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 August 1, 1999

HOW TO BUY AN ALTERNATIVE FUEL CAR

Shopping for a car that runs on alternative fuel is much like shopping for a regular gasoline-fueled automobile except these newer models generally must be ordered from a dealership.

In fact, few dealerships even have a natural gas-powered car on site. Some may have one model allowing you to test drive the car before ordering one.

Clean emissions are the selling point for this type of car. In fact, a natural gas car emits only 1 percent of the pollutants that regular cars emit.

One pint of spilled gasoline, which can be lost during filling at a gas station, emits more unburned hydrocarbons than a natural gas car does in its entire lifetime.

These cars also appeal to some shoppers who don’t want to be dependent upon foreign oil and escalating gasoline prices. In contrast to gasoline, natural-gas prices have been stable for the last few years. A gallon of natural gas costs about 85 cents.

Because only 35 filling stations in Colorado even carry natural gas, drivers of these cars must know in advance where the stations are located. In Boulder, an Amoco station at 30th Street and Baseline Road offers pumps for natural gas as well as for regular gasoline.

Lists of filling stations that offer natural gas can be obtained from the Natural Fuels Corp., a division of the Public Service Co.

A credit card, not cash, is used to pay for natural gas. The car owner actually is billed for the fuel through his Public Service home-heating bill.

Car salesmen say they generally recommend that an alternative fuel car be purchased as the second car for a family and not used as primary transportation because of the limited number of gas stations available to fuel it.

These kinds of cars were designed to be used for by business fleets to meet government regulations for fleet operations. Meter reader, for example, can use alternative fuel cars in an effort to cut down on pollution.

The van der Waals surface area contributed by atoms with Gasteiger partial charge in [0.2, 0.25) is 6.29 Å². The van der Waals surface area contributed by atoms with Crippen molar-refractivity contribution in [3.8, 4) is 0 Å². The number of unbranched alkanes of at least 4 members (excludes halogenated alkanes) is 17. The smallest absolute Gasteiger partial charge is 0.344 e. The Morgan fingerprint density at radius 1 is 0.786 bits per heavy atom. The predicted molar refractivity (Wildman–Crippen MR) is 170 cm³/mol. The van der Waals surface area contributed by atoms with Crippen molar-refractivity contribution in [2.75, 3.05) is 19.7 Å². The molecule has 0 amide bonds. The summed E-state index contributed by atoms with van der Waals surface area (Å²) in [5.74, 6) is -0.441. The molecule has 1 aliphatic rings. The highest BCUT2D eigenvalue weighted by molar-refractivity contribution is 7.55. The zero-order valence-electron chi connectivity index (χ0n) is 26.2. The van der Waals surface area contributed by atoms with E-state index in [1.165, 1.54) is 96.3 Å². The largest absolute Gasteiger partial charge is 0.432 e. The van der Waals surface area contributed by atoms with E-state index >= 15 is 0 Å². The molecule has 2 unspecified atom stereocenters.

Chevrolet, Ford and Honda make alternative fuel vehicles, but not all dealers are

authorized to sell them.

Fisher Chevrolet in Boulder is the only Honda dealership in Boulder County that sells alternative fuel cars. It offers a Honda Civic GX that runs on natural gas.

The car is equivalent to a Civic LX that is gas-powered. The natural gas-powered car gets about 150 to 200 miles on a tank of gas while the regular Honda Civic gets 350 to 400 miles per tank.

The Honda Civic GX has an incremental cost of $4,500 over a regular Civic, but the federal government provides a $2,000 federal tax credit to the buyer during the first year of purchase.

Generally, these cars have more horsepower and offer a peppier drive than a gasoline-powered car.

Next fall, Honda plans to introduce the Insight, which will be powered by gasoline and electricity. The car will start up on electricity but then run on gasoline except during acceleration periods.

This electric hybrid will sell for about $20,000.

Most of the interest in alternative fuel cars have come from salespeople who do a lot of driving. They tend to range in age from 25 to 35.

Shopping for a car that runs on alternative fuel is much like shopping for a regular gasoline-fueled automobile except these newer models generally must be ordered from a dealership.

In fact, few dealerships even have a natural gas-powered car on site. Some may have one model allowing you to test drive the car before ordering one.

Clean emissions are the selling point for this type of car. In fact, a natural gas car emits only 1 percent of the pollutants that regular cars emit.

One pint of spilled…

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